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Apple: Questionable positioning on future technologies

Apple Inc. is a tech giant in search of future growth, and in my view it’s yet to find a clear avenue to get it. It has performed favourably compared to other big tech companies in the last few years, but this probably has more to do with aggressive share repurchases and impressively resilient earnings. However, in terms of developing cutting edge technology that will dominate the bottom lines of the next decade, I think they are falling behind. Poor positioning on these key developing technologies could have grave implications for the long-term valuation of Apple and is making them more of a consumer staples stock and less of a tech stock. Because of these factors I won’t be opening a position here.

The Reality Pro
Estimates vary, but the AR and VR market could be worth $856 billion by 2031 with a mammoth CAGR of 41.1%. Apple will be making an entry into the AR/VR market with a yet to be unveiled Mixed Reality headset reportedly costing up to $3000, tentatively being termed the ‘Reality Pro’. Immediately, a price tag like that makes me sceptical even without any of the specs being released. Unless this is an experience not only superior to, but completely unchallenged by what competitors are offering, then it’s unclear whether the market for this price point exists in any meaningful capacity. The cost is an even greater concern in the current slowdown where consumers are cutting back on luxuries.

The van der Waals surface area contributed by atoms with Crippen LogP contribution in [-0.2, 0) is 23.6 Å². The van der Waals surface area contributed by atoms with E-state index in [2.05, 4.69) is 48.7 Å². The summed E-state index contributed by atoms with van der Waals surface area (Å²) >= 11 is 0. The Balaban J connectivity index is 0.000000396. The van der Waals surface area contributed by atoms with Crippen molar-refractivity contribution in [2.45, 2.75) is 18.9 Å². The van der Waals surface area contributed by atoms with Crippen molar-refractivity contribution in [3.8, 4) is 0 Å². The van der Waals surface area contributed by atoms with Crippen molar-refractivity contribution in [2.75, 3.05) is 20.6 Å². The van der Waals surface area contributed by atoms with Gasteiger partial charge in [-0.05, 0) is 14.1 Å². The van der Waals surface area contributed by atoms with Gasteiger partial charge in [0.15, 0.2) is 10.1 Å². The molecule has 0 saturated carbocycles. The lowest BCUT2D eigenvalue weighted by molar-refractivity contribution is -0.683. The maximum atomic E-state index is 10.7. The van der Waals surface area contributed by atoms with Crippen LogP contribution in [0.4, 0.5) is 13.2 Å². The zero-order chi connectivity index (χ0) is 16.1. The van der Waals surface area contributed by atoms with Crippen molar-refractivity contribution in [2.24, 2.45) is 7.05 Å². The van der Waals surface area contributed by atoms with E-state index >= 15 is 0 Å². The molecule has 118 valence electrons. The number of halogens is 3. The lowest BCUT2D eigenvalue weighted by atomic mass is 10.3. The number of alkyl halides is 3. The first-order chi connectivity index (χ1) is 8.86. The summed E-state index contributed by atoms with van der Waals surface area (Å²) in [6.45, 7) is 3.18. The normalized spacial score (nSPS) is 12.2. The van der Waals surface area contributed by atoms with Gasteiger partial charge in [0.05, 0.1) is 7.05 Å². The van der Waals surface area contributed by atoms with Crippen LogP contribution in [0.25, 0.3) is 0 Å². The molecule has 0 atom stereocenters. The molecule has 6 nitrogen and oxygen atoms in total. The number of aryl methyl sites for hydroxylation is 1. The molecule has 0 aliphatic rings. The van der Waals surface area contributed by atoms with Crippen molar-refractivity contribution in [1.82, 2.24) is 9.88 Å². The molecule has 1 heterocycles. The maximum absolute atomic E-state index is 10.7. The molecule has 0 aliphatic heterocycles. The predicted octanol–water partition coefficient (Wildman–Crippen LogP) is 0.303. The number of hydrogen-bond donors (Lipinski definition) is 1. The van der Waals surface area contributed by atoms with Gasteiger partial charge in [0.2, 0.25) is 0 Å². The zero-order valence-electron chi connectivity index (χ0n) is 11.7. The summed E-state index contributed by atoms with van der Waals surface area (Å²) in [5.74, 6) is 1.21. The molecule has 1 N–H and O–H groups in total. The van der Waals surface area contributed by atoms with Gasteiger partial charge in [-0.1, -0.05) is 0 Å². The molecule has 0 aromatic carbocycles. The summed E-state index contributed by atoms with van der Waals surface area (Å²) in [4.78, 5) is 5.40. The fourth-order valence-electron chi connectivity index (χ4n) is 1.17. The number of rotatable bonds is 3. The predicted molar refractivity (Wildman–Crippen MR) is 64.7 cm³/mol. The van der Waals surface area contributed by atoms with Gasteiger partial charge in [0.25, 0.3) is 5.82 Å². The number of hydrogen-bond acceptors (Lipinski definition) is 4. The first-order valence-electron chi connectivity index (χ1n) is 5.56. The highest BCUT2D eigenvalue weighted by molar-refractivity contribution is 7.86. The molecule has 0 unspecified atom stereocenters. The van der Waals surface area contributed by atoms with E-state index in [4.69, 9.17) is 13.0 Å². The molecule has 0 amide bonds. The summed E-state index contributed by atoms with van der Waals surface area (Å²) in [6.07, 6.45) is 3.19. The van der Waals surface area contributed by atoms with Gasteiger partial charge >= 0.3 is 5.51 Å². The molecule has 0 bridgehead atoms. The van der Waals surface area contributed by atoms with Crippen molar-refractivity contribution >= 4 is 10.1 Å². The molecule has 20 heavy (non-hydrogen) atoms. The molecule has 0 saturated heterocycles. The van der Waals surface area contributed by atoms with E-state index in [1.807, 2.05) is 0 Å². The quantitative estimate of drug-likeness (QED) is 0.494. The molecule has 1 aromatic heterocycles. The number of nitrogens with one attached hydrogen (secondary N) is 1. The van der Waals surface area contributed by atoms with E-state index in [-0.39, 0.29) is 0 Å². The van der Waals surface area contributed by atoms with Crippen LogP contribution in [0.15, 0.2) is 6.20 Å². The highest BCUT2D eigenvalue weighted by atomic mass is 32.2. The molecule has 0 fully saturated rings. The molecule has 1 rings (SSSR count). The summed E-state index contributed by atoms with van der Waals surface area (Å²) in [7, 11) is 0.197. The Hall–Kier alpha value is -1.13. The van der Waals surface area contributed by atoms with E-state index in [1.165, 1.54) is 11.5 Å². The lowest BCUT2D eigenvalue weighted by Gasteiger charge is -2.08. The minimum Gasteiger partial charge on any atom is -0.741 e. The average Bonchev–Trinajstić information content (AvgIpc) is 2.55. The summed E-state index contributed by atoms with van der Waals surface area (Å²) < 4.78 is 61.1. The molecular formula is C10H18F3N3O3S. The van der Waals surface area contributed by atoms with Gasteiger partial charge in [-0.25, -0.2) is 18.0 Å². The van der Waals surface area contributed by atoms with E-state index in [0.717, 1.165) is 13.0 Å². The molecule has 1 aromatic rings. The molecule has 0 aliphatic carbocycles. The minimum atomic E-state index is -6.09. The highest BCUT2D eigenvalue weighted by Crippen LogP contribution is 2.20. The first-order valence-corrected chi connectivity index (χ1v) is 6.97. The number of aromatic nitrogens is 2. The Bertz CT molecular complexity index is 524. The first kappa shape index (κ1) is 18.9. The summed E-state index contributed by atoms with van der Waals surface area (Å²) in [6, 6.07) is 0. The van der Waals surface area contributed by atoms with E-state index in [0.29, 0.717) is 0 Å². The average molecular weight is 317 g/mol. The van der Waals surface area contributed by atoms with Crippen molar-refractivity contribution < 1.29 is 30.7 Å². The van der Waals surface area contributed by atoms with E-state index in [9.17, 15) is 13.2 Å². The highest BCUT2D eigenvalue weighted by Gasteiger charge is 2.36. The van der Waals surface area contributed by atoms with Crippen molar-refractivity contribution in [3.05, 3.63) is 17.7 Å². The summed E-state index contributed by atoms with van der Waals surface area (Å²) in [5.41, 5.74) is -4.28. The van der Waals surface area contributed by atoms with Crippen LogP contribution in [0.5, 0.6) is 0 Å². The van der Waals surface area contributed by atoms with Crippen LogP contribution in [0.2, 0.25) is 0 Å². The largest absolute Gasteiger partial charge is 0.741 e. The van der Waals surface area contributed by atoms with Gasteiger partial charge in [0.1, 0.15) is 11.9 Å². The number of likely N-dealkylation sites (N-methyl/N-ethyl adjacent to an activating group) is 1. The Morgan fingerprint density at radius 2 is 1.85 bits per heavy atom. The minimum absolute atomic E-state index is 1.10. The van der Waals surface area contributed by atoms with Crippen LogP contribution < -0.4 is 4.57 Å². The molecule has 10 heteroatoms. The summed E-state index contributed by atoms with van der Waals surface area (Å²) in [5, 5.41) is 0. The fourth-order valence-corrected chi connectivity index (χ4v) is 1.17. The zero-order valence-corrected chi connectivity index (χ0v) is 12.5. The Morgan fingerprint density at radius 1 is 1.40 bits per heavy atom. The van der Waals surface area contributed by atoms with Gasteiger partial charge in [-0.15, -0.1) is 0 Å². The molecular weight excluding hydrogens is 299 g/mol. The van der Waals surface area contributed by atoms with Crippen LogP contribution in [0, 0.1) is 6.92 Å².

However, a budget model is also apparently in the pipeline due sometime in 2024-2025. The absence of this budget model on launch seems questionable though. Are customers really going to buy a $3000 headset as their first entry into the Apple VR ecosystem? Apple obviously has a strong brand, but I am not sure it is that strong. With VR products, the popularity of the product will determine the success of the entire ecosystem to a large extent, so if the initial model is a dud, it could sink the entire product line.

Interestingly though, Apple is developing a novel software that might well popularise their ecosystem of MR apps. The software enables users to easily design apps themselves, entirely code-free via Siri. This is potentially a big plus for the Reality Pro, as it provides a unique selling point as well as fleshing out a feature that might help justify the substantial price tag. This feature’s success or failure could play a big part in the ultimate fate of the Reality Pro.